Description: Traditionally, nurse anesthesia educators have utilized prior academic achievement to predict student success. However, research has indicated that prior academic achievement offers an inadequate assessment of student success in graduate healthcare programs with extensive clinical residencies. The educational literature has identified many non-cognitive factors, such as self-efficacy and locus of control, that may provide a more holistic prediction model of student success. An experimental study with pretest-posttest design and stratified random assignment was conducted to evaluate the effectiveness of an educational intervention to promote self-management, professional socialization, and academic achievement among first semester graduate nurse anesthesia students. Participants (N = 66) were demographically similar to the national graduate nurse anesthesia student body, though Hispanics and younger students were a little over-represented in the sample (56% female, 75.8% White, 15.2% Hispanic, 6% Other, 59% ≤ 30-years-old, 67% ≤ 3 years of ICU). The results showed that most graduate anesthesia students had strong self-management and professional socialization characteristics on admission. The results did not support the effectiveness of this educational intervention. Thus, ceiling effect may have accounted in part for statistically non-significant results regarding self-efficacy (p = .190, ω2 = .03), locus of control (p = .137, ω2 = .04), professional socialization (p = .819, ω2 = .001), and academic achievement (p = .689, ω2 = .003). Future researchers may need to expand the scope of the intervention, use a more powerful and sensitive instrument, and utilize a larger sample.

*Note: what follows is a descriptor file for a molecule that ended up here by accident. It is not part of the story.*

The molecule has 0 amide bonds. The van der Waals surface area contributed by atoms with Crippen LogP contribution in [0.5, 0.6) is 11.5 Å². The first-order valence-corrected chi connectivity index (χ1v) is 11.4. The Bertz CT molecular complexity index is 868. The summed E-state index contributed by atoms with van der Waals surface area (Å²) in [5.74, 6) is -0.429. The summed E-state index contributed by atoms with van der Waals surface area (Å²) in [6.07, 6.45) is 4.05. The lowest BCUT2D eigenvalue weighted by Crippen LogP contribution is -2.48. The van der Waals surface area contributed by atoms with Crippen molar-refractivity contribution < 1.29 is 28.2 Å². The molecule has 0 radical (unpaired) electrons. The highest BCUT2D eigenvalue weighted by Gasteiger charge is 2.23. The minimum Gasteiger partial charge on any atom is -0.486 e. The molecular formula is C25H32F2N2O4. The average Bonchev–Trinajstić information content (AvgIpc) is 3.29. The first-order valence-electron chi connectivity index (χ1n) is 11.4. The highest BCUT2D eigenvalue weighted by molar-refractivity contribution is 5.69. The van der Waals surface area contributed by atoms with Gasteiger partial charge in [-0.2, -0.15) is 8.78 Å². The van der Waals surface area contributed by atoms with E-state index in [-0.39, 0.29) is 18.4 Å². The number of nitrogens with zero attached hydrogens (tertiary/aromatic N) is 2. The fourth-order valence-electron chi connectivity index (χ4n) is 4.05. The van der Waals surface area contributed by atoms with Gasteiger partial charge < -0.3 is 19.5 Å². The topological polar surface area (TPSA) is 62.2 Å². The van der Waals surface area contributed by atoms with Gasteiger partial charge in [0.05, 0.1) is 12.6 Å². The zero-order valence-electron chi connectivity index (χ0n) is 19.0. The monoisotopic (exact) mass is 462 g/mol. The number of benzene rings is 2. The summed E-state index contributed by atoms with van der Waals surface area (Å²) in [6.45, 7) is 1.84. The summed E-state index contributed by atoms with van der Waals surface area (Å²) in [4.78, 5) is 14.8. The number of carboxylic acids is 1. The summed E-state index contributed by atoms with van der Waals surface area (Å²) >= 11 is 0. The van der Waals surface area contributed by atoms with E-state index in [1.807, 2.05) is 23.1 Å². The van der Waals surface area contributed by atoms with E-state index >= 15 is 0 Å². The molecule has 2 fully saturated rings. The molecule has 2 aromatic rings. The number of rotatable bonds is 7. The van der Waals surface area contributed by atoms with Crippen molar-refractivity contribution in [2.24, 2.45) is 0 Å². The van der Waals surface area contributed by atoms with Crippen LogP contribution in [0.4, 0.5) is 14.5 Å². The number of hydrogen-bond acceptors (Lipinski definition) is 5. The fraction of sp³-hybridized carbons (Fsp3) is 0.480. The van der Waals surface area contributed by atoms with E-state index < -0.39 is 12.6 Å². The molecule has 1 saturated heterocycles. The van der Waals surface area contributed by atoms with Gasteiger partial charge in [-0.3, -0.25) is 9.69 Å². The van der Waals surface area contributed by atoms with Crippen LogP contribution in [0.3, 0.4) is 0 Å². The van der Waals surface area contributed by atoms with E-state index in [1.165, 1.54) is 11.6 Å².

Date: December 2015
Creator: Maloy, Debra A.

A Canonical Correlational Analysis Exploring Characteristics of Children Presenting to Counseling for Grief and Loss